I grew up in north Texas and make no mistake, it gets plenty hot there. I worked as a plumber’s helper in 1980 when the temperature reached 114. I just melted into a puddle right in the ditch we were digging when the radio announced it excitedly. Of course they were indoors. I had to crawl into someplace shady and cool off where it was only 105. We had multiple summers with more than 30 days in a row over 100 degrees. When it doesn’t get below 95 at night and your A/C dies of exhaustion, and the repairmen are working 24 hours a day, it’s hot.
“But it’s a dry heat” How many times have you heard that?
Yes, it’s dry, just like an oven. In the summer in north Texas you can literally cook an egg on the sidewalk. They show it on the news every year. By the way, NEVER lean against the side of a car that has been parked outside in the Dallas area in July. Trust me. I have the scars and the laryngitis from the loud screaming to prove it. It’s not an issue so much anymore, but when I was a teenager, vinyl seats were still popular and heaven help you if you if you ever sat on a vinyl car seat or touched the plastic steering wheel that’s been in the sun all day.
“Hey Jack, what’s that smell? Did you cook bacon in here? What’s sizzling? OOOOOOWWWWWWW! HOT HOT HOT!” As you leap outside and try to find something cool to pour on your scalded backside and legs. Heaven help you if you were wearing shorts! Even if you weren’t scalded, the sweat factor just from sitting on them was horrible. Ah, but what a breeze to clean. Hose that seat down and you were good to go.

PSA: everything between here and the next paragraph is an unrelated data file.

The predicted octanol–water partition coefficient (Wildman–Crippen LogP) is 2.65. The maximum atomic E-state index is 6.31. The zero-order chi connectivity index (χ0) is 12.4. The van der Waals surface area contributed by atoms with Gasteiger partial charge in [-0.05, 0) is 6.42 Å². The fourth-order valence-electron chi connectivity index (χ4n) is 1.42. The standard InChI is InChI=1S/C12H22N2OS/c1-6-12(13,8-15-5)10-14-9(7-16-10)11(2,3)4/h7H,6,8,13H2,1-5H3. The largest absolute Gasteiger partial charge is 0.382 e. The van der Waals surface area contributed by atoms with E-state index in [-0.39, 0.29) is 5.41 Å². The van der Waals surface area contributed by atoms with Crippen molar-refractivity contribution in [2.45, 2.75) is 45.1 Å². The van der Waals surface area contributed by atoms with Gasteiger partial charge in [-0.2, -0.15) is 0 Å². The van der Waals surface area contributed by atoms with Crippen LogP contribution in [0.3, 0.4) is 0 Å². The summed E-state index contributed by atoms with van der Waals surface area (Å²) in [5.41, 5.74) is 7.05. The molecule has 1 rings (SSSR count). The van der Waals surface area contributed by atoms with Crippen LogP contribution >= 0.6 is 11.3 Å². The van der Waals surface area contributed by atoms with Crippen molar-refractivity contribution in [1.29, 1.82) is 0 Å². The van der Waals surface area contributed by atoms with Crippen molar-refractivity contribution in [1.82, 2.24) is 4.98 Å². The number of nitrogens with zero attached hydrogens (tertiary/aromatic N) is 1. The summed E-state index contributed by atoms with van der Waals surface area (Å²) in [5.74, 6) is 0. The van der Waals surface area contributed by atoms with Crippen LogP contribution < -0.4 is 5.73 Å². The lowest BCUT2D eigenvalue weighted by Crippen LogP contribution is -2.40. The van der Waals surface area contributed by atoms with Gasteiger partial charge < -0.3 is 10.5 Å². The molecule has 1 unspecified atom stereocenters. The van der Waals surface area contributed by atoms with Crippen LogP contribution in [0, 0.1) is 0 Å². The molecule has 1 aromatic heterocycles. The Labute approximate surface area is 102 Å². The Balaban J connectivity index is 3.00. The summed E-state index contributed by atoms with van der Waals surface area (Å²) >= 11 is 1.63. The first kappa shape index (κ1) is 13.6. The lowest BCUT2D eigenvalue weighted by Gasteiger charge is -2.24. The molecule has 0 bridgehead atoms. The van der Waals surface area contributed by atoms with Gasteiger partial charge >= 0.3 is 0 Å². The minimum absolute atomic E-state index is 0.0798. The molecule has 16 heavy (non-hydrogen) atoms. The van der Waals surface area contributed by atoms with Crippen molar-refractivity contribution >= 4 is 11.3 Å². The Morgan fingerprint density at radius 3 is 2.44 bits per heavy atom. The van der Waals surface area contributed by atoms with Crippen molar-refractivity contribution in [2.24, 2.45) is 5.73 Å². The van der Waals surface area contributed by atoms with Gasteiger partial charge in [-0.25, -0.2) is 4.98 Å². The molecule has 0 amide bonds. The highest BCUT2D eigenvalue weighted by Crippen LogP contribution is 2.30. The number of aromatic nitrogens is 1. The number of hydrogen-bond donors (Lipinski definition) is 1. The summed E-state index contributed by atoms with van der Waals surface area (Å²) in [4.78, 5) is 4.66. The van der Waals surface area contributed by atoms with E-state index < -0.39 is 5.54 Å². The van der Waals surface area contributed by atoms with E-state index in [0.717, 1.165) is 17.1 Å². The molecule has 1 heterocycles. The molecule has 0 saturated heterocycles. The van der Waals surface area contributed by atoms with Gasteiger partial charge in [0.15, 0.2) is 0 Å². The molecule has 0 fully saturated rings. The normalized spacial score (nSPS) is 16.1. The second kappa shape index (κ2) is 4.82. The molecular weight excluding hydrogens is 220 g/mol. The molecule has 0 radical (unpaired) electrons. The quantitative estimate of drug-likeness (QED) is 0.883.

That’s the heat I grew up in and I got used to it. Played outside in the oven as kids. Worked in the oven as a teenager, and played high school and college football in the oven. You know, when you think of college football and those nice cool days? Those happen the last 3 weeks of the season in north Texas.The rest of the time it is oven ball. When I graduated and started working, I did like everyone else. I avoided the oven and ran indoors as fast as I could and cranked the A/C down to 65….until the $400 electric bill came. Then it went back up to 78 and I sat under the fan, trying not to move or breathe too deeply. .
In 2003 I got my dream job, working at the best cancer hospital in the world. That’s the good news. The bad part is that the hospital is located in Houston, Texas, the largest petrochemically enhanced concrete sauna in the US. Houston is deep in southeast Texas, 40 miles from the Gulf of Mexico and to say it is humid is to call a lake “wet”. This job had come open 3 times before and I didn’t even consider it because it was in Houston. I had always sworn I would never live here because it is so humid and miserable in the summer. Plus, being a big guy and prone to sweat, I was afraid of chronic dehydration and the bills I would encounter buying cases of deodorant, fans, and underarm stain remover. I am very practical.